Russian oil production has remained on a growth path despite the plunge in oil prices because producers have built their business on producing oil for less than USD 30/bbl.
When oil prices were higher, most of the revenue past a certain price was paid in taxes to the Russian government, said Matthew Sagers, managing director of research for IHS, at the annual CERAWeek conference in Houston. When prices fell, Russian tax revenues shrunk but producers saw little change in their revenues.
“Russian oil companies have always lived in a USD 25/bbl to USD 30/bbl” environment, he said. “The rest of the world has arrived at a place where the Russian companies have been all the time.”
And companies there are not backing down. “Russia is the only place in the world I know where capex increased last year,” he said. Production there “is really not going to come down.”
Even in the face of international sanctions related to Russia’s aggressive role in the conflict in the Ukraine, which have limited imports of oilfield technology and loans from international financial institutions, the country’s oil production rose to 10.4 million B/D in January, up from 10.3 million B/D in December.
That means that Russia can honor its pledge to freeze its production at January levels, and still produce at a record level this year, Sager said.
Investment is expected to continue despite the slide in oil prices this year, but that is not a certainty. The government will need to resist the powerful urge to raise taxes on the industry, which had been a major source of revenue. But the country needs to be careful because oil and gas is now such a large part of the country’s economy.
A tax increase could force producers to cut back on spending that has been financed by profits from operations, which also allowed them to raise money from a variety of sources, including Russian banks and oil traders.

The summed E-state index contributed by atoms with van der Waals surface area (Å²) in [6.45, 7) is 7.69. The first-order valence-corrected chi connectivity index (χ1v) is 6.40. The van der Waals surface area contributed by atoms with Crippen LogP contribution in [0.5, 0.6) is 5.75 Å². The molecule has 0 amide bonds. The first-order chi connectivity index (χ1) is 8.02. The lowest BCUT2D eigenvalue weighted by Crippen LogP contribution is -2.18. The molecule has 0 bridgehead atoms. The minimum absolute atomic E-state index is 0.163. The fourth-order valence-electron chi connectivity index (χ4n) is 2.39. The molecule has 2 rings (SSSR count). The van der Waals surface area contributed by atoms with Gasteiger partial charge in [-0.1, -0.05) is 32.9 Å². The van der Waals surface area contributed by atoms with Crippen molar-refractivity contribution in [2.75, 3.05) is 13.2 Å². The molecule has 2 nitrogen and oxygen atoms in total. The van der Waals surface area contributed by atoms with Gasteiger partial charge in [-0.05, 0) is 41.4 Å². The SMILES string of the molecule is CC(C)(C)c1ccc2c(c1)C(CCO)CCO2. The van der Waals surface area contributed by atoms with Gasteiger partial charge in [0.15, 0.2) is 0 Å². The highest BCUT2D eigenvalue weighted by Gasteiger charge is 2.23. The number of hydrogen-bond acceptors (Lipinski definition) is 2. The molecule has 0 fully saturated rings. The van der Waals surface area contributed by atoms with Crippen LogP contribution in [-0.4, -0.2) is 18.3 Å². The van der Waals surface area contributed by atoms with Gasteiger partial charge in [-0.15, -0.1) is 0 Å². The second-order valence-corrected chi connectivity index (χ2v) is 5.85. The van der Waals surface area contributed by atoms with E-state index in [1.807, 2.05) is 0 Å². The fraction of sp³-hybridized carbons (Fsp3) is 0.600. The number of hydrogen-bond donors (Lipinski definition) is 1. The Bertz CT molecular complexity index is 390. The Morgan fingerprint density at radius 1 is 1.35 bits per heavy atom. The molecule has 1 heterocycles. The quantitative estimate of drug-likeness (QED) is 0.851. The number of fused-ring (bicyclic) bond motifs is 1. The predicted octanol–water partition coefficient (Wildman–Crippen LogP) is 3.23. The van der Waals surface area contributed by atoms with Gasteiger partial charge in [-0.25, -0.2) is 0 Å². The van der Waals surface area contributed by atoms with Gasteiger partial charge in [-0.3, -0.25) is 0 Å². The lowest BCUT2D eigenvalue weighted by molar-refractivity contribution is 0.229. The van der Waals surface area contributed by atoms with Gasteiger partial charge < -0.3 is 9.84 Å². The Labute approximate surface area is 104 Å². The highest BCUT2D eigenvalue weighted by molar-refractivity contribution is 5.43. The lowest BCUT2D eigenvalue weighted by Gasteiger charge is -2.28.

Growth in the sector has come from a little-noticed sector of the Russian industry, independent producers, Sager said. Three large independents represent most of the sector. On the CERAWeek panel, the sector was represented by the head of a small company owned by international investors JKX Oil and Gas.
It is small now, with 7,000 BOE of gas in southern Russia and 4,000 BOE outside the country, but it is working on a growth plan, said Thomas Reed, chief executive officer for JKX. The lure is the country’s enormous store of conventional reserves. There are enough low-risk conventional reserves (2P) to last for another 60 years, he said.
Those huge conventional opportunities make far more economic sense in this low-price environment than large unconventional plays. The focus on conventional development there helps explain why sanctions limiting imports of oilfield technology for shale oil development in Russia have had little effect on sales.
In practice, the ban on equipment and services for shale oil development “does leave a large gray zone. Are we talking about tight oil? Strictly speaking, that is not shale oil in the language of the sanctions. In principle, there is a vast zone” outside the restrictions, said Thane Gustafson, senior director and adviser for Russian and Caspian Energy for IHS.
For Reed, the availability of advanced technologies, such as modern fracturing targeting specific zones, and horizontal drilling, could be used to increase production in the available conventional reservoirs, which come with challenges.
“Production now is mostly from vertical wells with openhole completions or perforated casing. There is room for growth,” he said.
Russian Oil Producers Keep Pushing Up Production
Stephen Rassenfoss, JPT Emerging Technology Senior Editor
20 March 2016